• Again, with murder in mind, he makes absolutely no plans for what happens afterward—which shows a completely disorganized killer mindset—yet he is an accountant (look at the personality type) and he makes enough plans to get away from his fiancé for the night and to lure a prostitute for the deed, which shows planning. But he never thinks about getting away with it?
  • He panics when the deed is done and calls his friend for help, but as he mentions throughout the story, there has been dreams of violence and murder, some urge toward it, yet he is not coming across as a psychopath—feeling guilt and empathy for his victim, yet still going through with some horrendous actions any normal person wouldn’t be able to stomach.
  • The plans they make—as true crime and horror fans—is completely disproportionate to the knowledge they share. They dismiss the simplest, possibly ‘sanest’ way to go about it with a very flimsy excuse, and some of the things they attempt from there is beyond ridiculous.
  • If there was supposed to be a twist at the end—you will know exactly what I’m talking about if you read this—I figured it out at about 23% into the story.

It saddens me to say the story line was below par for this author, and it is my personal feeling that he adjusted the actions and reactions toward the story, rather than letting the story lead him toward a more believable outcome.

Since the story is always more important than the splatter for me, I feel generous in giving this one two and a half stars.

Oh, yes, at the end of the story the author asks what you would have done to get rid of the body.

Very simple, sir, you need binoculars, tweezers and an empty box of matches. When the deed is done, simply turn the binoculars around so you look into them from the wrong way, which will make the body much, much smaller. Then you take the tweezers and gently put the dead girl into the matchbox. Simple, really.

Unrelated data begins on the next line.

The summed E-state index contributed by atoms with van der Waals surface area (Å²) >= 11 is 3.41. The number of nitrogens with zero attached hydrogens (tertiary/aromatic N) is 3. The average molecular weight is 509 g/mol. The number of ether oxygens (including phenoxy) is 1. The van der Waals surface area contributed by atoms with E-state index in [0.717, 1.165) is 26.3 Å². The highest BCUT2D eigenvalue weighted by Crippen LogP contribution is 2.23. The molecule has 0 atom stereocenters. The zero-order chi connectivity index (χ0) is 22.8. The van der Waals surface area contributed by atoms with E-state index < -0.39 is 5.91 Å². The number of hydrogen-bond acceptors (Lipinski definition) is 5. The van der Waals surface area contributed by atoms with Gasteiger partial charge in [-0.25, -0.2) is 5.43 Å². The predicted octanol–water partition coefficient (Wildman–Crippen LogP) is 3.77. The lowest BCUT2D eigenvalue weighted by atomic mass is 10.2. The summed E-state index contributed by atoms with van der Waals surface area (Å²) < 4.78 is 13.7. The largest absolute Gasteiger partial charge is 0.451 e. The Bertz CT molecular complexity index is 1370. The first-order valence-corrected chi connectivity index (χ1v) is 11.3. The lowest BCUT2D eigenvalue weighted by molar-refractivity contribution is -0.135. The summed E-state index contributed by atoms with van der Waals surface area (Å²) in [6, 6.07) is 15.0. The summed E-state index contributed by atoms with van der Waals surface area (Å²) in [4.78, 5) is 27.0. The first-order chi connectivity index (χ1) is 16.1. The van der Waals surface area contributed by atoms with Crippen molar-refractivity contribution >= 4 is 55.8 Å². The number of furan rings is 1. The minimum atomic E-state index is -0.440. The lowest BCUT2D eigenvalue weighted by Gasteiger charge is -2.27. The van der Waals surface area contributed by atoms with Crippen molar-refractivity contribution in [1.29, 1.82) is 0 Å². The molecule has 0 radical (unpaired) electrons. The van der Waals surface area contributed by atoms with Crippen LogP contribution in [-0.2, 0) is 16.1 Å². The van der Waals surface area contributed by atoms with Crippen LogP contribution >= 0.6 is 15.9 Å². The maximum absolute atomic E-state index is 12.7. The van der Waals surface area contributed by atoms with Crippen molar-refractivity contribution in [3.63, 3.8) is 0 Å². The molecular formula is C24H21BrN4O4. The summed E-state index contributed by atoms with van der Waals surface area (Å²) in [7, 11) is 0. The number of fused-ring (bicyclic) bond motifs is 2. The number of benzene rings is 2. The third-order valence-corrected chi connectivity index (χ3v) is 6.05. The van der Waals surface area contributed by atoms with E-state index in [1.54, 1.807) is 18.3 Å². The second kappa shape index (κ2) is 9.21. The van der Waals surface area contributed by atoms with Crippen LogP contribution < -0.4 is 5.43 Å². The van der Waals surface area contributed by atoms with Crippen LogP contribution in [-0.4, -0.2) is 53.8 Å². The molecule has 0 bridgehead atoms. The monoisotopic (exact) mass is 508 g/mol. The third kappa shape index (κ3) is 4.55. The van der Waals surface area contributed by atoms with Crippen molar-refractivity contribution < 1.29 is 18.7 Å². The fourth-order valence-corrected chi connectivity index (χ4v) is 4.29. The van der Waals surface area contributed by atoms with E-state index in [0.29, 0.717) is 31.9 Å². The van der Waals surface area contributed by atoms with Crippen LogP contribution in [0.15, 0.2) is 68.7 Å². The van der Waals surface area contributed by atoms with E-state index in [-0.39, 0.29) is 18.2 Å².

Of course, when you leave, you will need a wood chipper (a la FARGO), but at least you’re out of the hotel.


Mort Stone lives in untamed Africa, where he rides his lion to work every morning to slave away as a scientist who learned how to fake competency.

Reading is his passion…well, the one he can admit to, anyway. As an aggressive pacifist, he chooses to fight vicariously through stories which can bring him no physical harm.

While he is almost confidant that his IQ is in the top 50%, his wife regularly reminds him of all the stupid things he does. He will neither admit nor deny the accusations of sarcasm, but he can act like he cares. Most of the time.

As an avid reader of horror and thrillers, and somewhat of a movie buff in those genres, he still blames his insomnia on Global Warming. Because he can.

He would also like to apologize in advance for any swear words which might slip through…he will blame that on the insomnia.

Curation Results Dead Body Disposal

Mort Stone Full Review

2 reviews for Dead Body Disposal by Jon Athan

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  1. Kyla Watwood  

    Excellent story! Full of surprises and moves right along.

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  2. Linnie Douglas  

    I really enjoyed it. Every time I had to put the book down, I looked forward to picking it up again and getting back into the story. I recommend.